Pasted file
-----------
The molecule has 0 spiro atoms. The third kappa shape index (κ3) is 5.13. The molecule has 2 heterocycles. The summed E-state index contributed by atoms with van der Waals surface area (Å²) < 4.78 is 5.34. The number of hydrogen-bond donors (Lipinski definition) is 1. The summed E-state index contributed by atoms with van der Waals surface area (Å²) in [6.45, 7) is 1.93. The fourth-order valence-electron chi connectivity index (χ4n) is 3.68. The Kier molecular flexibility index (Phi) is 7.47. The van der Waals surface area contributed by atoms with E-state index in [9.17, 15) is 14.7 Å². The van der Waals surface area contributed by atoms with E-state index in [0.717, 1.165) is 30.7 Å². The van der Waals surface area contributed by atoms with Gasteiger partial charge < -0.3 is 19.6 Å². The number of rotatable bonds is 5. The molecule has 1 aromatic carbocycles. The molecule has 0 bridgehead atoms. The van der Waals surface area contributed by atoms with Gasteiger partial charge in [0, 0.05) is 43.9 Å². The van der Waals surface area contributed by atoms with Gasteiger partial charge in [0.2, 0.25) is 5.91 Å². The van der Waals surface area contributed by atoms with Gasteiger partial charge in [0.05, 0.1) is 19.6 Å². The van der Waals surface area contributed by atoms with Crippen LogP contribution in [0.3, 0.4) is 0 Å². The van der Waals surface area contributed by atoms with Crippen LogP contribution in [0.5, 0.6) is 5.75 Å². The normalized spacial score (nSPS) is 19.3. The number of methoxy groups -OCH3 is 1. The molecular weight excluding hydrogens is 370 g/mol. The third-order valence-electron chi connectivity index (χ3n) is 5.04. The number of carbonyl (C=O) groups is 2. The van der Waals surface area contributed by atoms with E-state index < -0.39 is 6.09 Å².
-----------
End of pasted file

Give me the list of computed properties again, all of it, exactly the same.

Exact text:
The molecule has 0 spiro atoms. The third kappa shape index (κ3) is 5.13. The molecule has 2 heterocycles. The summed E-state index contributed by atoms with van der Waals surface area (Å²) < 4.78 is 5.34. The number of hydrogen-bond donors (Lipinski definition) is 1. The summed E-state index contributed by atoms with van der Waals surface area (Å²) in [6.45, 7) is 1.93. The fourth-order valence-electron chi connectivity index (χ4n) is 3.68. The Kier molecular flexibility index (Phi) is 7.47. The van der Waals surface area contributed by atoms with E-state index in [9.17, 15) is 14.7 Å². The van der Waals surface area contributed by atoms with E-state index in [0.717, 1.165) is 30.7 Å². The van der Waals surface area contributed by atoms with Gasteiger partial charge < -0.3 is 19.6 Å². The number of rotatable bonds is 5. The molecule has 1 aromatic carbocycles. The molecule has 0 bridgehead atoms. The van der Waals surface area contributed by atoms with Gasteiger partial charge in [0, 0.05) is 43.9 Å². The van der Waals surface area contributed by atoms with Gasteiger partial charge in [0.2, 0.25) is 5.91 Å². The van der Waals surface area contributed by atoms with Gasteiger partial charge in [0.05, 0.1) is 19.6 Å². The van der Waals surface area contributed by atoms with Crippen LogP contribution in [0.3, 0.4) is 0 Å². The van der Waals surface area contributed by atoms with Crippen LogP contribution in [0.5, 0.6) is 5.75 Å². The normalized spacial score (nSPS) is 19.3. The number of methoxy groups -OCH3 is 1. The molecular weight excluding hydrogens is 370 g/mol. The third-order valence-electron chi connectivity index (χ3n) is 5.04. The number of carbonyl (C=O) groups is 2. The van der Waals surface area contributed by atoms with E-state index < -0.39 is 6.09 Å².